After that series, Walker began to dive into a comic book style of painting, he says, pointing to two pieces in his studio at CIA. And now working on his BFA project, the works so far are painted in a scale of black, gray and white, depicting people and symbols in scenes across Cleveland. 

While the story is not explicitly written out like in a comic book, there’s most definitely a narrative. The artwork dabbles in afrofuturism, he says, an aesthetic movement focused on the intersection of the Black Diaspora culture and science and technology.

“I’m pulling from afrofuturism, but I’m looking at it from a standpoint of Cleveland commuters,” he says, pointing to a piece titled “Late Bus” that shows two commuters waiting in the rain, and includes a Cleveland Guardians logo. It shows off his comic style but with a sense of dystopia. He jokes he got “a little festive” working on it around Halloween. 

“Faulty Printer” (2022). Acrylic and glitter on canvas, 48 x 36 inches. Photo courtesy of the artist.

For the BFA project, he’s scouted locations around Cleveland, with “Late Bus” taking place at a bus stop near E. 55th Street and Broadway Avenue. In future paintings, he’s hoping to depict more of Cleveland’s iconic buildings and dip into more experimental areas of fashion, he says.

Walker says he’s often inspired by music and narratives in songs. He will draw an idea in his sketchbook, and then considers who to photograph that will fit his vision – often family or friends. He’ll edit the photos in Photoshop to complete the scene, and then will get to work on the painting, he says.

This past year, he also had work on view at the Museum of Contemporary Art Cleveland in the exhibition, “Where We Overlap,” curated by Davon Brantley, who was featured in Canvas’ Who’s Next in 2020. Walker is currently showing at the Streetlight Guild in Columbus in an exhibit where Ohio artists explore their psyche and how it communicates with the world around them. The Streetlight Guild show is curated by artists Nina “9” Wells & Khamall Jahi.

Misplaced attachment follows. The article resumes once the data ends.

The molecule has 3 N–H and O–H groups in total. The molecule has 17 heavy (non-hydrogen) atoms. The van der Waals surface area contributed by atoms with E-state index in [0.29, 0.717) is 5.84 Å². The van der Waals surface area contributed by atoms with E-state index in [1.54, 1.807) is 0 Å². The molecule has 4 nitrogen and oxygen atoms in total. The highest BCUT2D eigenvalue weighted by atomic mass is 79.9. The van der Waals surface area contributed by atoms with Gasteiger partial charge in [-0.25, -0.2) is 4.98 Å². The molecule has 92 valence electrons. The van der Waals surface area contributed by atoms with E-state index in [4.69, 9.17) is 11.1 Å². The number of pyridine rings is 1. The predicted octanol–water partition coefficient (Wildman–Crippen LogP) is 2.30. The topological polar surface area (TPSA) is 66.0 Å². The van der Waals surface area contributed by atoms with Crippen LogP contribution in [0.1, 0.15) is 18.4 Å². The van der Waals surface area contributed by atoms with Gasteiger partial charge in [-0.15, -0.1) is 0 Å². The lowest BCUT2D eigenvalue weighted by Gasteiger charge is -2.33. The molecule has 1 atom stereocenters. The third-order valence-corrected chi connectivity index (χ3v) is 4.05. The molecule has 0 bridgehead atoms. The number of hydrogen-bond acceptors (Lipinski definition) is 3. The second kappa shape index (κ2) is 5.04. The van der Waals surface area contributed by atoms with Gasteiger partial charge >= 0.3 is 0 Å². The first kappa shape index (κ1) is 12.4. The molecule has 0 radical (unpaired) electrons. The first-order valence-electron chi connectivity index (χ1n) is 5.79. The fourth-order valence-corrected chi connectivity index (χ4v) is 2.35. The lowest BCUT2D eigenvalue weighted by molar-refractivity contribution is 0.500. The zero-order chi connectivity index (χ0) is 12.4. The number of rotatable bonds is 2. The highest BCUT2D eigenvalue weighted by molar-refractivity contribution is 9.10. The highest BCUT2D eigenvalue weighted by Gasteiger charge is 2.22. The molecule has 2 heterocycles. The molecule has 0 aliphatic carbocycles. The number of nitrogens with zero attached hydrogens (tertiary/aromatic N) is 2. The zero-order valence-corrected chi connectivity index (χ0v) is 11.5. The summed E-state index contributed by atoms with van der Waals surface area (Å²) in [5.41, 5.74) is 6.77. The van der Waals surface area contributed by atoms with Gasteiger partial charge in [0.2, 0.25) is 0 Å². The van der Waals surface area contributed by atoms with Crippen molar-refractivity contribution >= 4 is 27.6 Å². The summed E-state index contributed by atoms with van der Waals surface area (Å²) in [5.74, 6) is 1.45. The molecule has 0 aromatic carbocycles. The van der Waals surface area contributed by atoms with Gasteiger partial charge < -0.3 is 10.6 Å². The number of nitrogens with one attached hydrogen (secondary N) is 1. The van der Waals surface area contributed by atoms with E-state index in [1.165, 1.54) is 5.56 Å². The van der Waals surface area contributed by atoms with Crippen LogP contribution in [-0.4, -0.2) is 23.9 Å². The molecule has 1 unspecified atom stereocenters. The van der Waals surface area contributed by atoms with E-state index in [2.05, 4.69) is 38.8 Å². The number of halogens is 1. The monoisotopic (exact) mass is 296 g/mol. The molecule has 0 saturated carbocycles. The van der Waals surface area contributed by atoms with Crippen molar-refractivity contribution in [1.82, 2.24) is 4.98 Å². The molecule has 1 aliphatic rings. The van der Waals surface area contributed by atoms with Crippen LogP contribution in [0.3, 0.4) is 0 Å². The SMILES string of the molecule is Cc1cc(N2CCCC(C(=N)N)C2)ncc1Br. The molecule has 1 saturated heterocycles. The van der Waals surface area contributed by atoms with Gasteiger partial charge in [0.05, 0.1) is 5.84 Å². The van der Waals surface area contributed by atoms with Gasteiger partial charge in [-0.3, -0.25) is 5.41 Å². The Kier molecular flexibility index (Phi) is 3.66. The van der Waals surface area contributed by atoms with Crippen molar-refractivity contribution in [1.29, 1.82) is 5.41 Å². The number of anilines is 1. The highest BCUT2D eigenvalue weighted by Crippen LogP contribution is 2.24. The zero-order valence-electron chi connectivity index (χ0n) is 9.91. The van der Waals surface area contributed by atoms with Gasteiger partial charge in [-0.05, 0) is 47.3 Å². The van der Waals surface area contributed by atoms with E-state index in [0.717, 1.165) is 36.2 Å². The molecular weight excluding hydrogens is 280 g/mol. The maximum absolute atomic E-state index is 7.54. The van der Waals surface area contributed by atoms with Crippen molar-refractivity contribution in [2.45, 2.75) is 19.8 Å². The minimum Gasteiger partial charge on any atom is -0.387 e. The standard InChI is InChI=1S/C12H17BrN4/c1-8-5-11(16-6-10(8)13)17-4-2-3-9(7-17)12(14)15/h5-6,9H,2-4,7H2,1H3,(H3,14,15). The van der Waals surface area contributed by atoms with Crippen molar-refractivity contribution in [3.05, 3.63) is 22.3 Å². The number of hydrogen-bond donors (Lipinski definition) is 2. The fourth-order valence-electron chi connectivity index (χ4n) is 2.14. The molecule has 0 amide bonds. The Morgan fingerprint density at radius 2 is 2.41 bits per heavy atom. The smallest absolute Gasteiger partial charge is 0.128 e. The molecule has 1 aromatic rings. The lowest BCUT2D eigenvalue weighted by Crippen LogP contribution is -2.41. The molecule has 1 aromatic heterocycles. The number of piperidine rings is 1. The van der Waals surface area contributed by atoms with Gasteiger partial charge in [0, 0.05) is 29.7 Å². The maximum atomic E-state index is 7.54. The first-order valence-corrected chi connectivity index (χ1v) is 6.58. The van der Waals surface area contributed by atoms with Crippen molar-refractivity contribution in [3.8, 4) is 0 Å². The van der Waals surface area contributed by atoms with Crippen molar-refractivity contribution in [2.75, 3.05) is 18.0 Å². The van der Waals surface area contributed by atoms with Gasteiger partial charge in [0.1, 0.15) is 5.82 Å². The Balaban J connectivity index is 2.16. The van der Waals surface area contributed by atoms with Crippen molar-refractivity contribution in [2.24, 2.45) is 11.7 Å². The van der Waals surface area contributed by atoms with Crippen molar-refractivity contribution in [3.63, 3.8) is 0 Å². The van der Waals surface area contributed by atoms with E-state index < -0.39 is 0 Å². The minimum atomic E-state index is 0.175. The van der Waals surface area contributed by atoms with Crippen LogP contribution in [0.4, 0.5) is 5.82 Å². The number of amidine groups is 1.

Looking to graduation in the spring, Walker says he can see himself in a creative role at a company like Marvel, balanced with freelance and selling paintings. 

Growing up, Walker played baseball in addition to making art, and thought he would pursue a career in one of them. But when it came time for high school, he chose Cleveland School of the Arts, which didn’t have a baseball team – meaning he had to decide between the two fairly early.

“I think it was a good decision,” he says.   

“(Walker’s) fearlessness plays out at every level. Some artists, student or not, get really comfortable in the work they’re making, especially if they feel like they’ve become known for it. This can mean that the work kind of shuts down, stops developing. Derek is very self-aware as an artist and he’s not afraid to try new strategies, processes or techniques. If the work isn’t doing what he wants it to, he’s not afraid to change it and he’s got the painting chops to do it. Derek’s the real deal.”

Lane Cooper, associate professor of painting, Cleveland Institute of Art

On view

• “MIND, BODY, SPIRIT & SOOOUUUL,” an exhibition featuring art by Derek Walker, is on view at the Streetlight Guild, 1367 E. Main St. in Columbus, through Nov. 26. For more information, visit